Emily less horror, more drama

Emily (Jennifer Carpenter) takes a stroll in The Exorcism of Emily Rose.
Emily (Jennifer Carpenter) takes a stroll in The Exorcism of Emily Rose.
Credit: 
Photo courtesy of sonypictures.com
Surprisingly, The Exorcism of Emily Rose isn’t very terrifying.
Surprisingly, The Exorcism of Emily Rose isn’t very terrifying.
Credit: 
Photo courtesy of sonypictures.com

Film Review: Exorcism of Emily Rose @ Capitol 7

The Exorcism of Emily Rose is a curious piece of work. Marketed as a horror movie, it is in fact a courtroom melodrama. The plot concerns the trial of Father Moore (Tom Wilkinson), a priest charged with the murder of Emily Rose, who died as the result of a failed exorcism Moore conducted.

The movie mainly deals with issues of faith. It is about the extent of our willingness to believe. The prosecutor in the trial (Campbell Scott) is a confirmed Methodist, who feels that faith is not an issue in the trial. He claims that one must look at the facts: Emily’s condition was symptomatic of mental illness and her family avoided hospital treatment, instead allowing a priest to perform an archaic ritual on the weak girl, leading to her death. This is all heady, theological material and the consequent debate, not the more shocking aspects of the story, is the heart of the film.

As a horror movie, The Exorcism of Emily Rose doesn’t really work. There are a few effective sequences, such as when Emily sees the faces of everyone around her mutating into demons, and the final exorcism scene. But these sections of the movie are minimal and played in flashback. The flashbacks make up barely a third of the running time, and when they do appear on screen they’re in isolation. There’s little time to build up suspense or atmosphere in these sequences, so they’re played mainly for shock value. Unfortunately, there is little here that hasn’t been seen before, either in superior films on the same subject, or in Emily Rose’s overplayed trailers.

The movie is driven by the trial and any suspense generated by the film comes from this. It isn’t boring, but it isn’t particularly original either.

Yet somehow the movie works surprisingly well. Part of this is due to the strange juxtaposition of genres by co-writer/director Scott Derrickson, but mainly it’s the result of some terrific performances from a solid cast of actors who are really too talented to be working with this material.

Scott Derrickson and his writing partner Paul Harris Boardman have been credited with two movies. They wrote the screenplay for Urban Legend 2 and made the fourth Hellraiser movie, a direct-to-video release. Their background is in pulp horror filmmaking and it shows in Emily Rose: while the film is well-paced and shot, the dialogue is weak. It’s minimal, unnatural, and mainly just functional—used only to move the story forward—although, mercifully the “there’s no injection for the devil” line from the trailer did not make it to the final cut.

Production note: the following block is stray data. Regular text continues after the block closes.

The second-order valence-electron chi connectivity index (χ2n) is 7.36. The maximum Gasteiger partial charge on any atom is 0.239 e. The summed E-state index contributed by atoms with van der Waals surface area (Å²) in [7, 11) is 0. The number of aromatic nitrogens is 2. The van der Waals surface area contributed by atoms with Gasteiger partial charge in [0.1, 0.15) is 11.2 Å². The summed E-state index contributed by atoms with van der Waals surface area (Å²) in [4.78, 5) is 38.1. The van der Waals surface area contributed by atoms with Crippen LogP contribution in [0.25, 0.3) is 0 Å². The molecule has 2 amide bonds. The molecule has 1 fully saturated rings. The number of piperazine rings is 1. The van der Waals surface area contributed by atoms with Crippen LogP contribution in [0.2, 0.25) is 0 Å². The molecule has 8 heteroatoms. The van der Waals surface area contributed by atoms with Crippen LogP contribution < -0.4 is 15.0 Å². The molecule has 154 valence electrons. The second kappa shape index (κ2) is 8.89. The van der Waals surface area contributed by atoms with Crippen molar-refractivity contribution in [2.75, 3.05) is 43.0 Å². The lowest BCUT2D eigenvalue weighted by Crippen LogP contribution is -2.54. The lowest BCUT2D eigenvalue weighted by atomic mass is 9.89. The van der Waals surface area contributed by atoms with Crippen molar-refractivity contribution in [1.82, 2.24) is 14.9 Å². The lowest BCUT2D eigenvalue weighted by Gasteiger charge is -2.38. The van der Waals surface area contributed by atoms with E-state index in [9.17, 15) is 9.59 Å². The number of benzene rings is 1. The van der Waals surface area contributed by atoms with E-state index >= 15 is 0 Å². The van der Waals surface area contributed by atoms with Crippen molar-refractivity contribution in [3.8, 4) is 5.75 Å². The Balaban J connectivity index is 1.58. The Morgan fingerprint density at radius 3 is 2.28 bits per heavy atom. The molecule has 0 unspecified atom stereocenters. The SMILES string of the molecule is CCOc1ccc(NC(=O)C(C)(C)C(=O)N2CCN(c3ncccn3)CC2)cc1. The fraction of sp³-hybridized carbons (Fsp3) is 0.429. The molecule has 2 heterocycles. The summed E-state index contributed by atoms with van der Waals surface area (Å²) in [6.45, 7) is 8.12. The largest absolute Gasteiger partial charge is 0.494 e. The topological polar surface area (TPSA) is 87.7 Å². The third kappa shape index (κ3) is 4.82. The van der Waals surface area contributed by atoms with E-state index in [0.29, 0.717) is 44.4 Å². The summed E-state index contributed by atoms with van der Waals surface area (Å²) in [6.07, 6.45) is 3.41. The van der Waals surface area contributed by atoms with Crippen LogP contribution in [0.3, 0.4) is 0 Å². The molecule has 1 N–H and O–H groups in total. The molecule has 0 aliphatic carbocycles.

The cast lifts the writing out of its humble origins. Laura Linney punctuates her lines with gasps and her emphasis brings the character emotions that were clearly not on the page.

Tom Wilkinson adopts a flawless American accent and brings a moral gravity to Father Moore that transforms him into a tragic character.

Finally, the underrated character actor Campbell Scott (Rodger Dodger, The Spanish Prisoner) tackles the role of prosecutor Ethan Thomas. Scott takes what could have easily been a one-note antagonist and makes him an intriguingly conflicted character: a man caught between his belief system and his job as an impartial prosecutor.

So what do you get when you mix courtroom drama, pulp horror, mediocre screenwriting, average directing, and strong acting? Surprisingly enough, a decent movie. It may be muddled, but it is definitely the best exorcism film not made by William Peter Blatty, writer of The Exorcist and writer/director of the underrated Exorcist III.

At the very least, it is dramatically better than either Renny Harlin’s or Paul Schrader’s recent prequels to The Exorcist. The movie is smart and well-acted, but by no means a masterpiece. It’s not even very scary, but at least it’s a movie that has something to say.

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